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Coatings 2019, 9(4), 261;

Effect of Different ZrN Addition on Microstructure and Wear Properties of Titanium Based Coatings by Laser Cladding Technique
National Engineering Laboratory of Additive Manufacturing for Large Metallic Components, School of Materials Science and Engineering, Beihang University, Beijing 100191, China
Author to whom correspondence should be addressed.
Received: 16 March 2019 / Accepted: 15 April 2019 / Published: 18 April 2019


In order to improve the wear resistance of TC11 titanium alloy, a mixture of ZrN (10 wt.%, 20 wt.%, 30 wt.%, and 40 wt.%) and TC11 alloy powders are laser cladded on a forged TC11 substrate. The microstructure and wear property of coatings are systematically analyzed. The results show that the microstructure of sample with 10 wt.% ZrN addition has a very fine α + β two-phase microstructure, powders of ZrN are fully melted with no new phase appearance. By increasing the amount of ZrN to 20 wt.%, new phases of TiN0.3 precipitate with the dendritic morphology in the coating. A further increase in ZrN to 30 wt.% and 40 wt.% do not significantly change the microstructure of the cladded layer but increase the microhardness significantly, phases of TiN form with further enhancement of coating hardness. At the bottom of the cladded layer, the morphology of TiN0.3 and TiN precipitations changes into a spherical shape with small size. However, the wear performance of the coatings gradually reduces due to the increase of brittleness, and the superior wear properties of the coating are achieved when sample consisted of 20 wt.% ZrN.
laser cladding technique; in situ precipitation; titanium; wear property

1. Introduction

TC11 titanium alloy has the advantages of low density, high strength, and excellent corrosion resistance, and it is usually used in the manufacture of large and complex parts such as compressor discs for aircraft engines [1,2,3,4,5]. However, TC11 titanium alloy has low surface hardness with poor wear resistance, which greatly limits its application [6]. Surface modification techniques such as vapor deposition, surface carbonitride, and laser surface treatment are commonly used to improve the wear resistance of titanium alloy [7]. However, traditional carburizing and nitriding may cause the change of microstructures in the alloy, while the bonding strength between the cladding layer and substrate is always very poor when using chemical vapor deposition (CVD) method and physical vapor deposition (PVD) method [8]. The processing times of conventional coating techniques are always long [9]. Laser cladding technology is a newly developed surface modification technology, which can rapidly melt and solidify the pre-mixed powders to obtain a cladding layer with excellent properties. Meanwhile, the bonding strength between the coatings and substrate are excellent, and the coating thickness can be easily adjusted by changing the powdering feeding rates and processing parameters [10,11,12,13].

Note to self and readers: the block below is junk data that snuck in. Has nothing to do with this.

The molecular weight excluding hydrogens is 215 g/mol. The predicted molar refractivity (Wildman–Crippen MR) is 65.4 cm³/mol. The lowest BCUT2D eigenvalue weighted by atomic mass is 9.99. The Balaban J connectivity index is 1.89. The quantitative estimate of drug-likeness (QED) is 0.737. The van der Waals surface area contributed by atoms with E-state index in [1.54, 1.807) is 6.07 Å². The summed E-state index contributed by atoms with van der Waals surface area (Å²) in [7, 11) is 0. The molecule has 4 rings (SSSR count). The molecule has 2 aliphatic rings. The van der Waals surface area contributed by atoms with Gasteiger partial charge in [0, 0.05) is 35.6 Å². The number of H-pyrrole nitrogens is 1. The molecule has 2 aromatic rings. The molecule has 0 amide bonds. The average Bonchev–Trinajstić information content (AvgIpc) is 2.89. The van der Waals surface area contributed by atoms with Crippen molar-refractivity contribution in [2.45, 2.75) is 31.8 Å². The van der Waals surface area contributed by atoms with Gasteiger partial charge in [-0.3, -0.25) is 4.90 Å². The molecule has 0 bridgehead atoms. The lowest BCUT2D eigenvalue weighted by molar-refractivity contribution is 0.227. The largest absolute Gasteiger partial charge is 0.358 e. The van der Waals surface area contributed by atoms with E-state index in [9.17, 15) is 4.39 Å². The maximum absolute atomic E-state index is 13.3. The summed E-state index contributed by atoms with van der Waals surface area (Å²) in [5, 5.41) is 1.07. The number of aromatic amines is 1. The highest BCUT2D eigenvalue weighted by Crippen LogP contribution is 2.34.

Due to excellent wear properties of ceramic, ceramic phase-enhanced composite coating is always used to improve the wear and corrosion resistance of the titanium alloy. For example, Lin et al. [14] used TiB2 to enhance the wear property of TC4 titanium alloy by using laser cladding technology. It was found that the bulk and needle-like titanium borides were precipitated in situ from the molten alloy during solidification. However, due to the fast cooling rate during laser cladding and large hardness differences between reinforced particles and substrate, cracks will easily generate in coatings. For example, Shishkovsky et al. [15] used laser cladding technology to prepare a high hardness Al2O3-reinforced Ti-6Al-4Vcoating, but a large number of micro-cracks appeared in coatings with the unsatisfied property.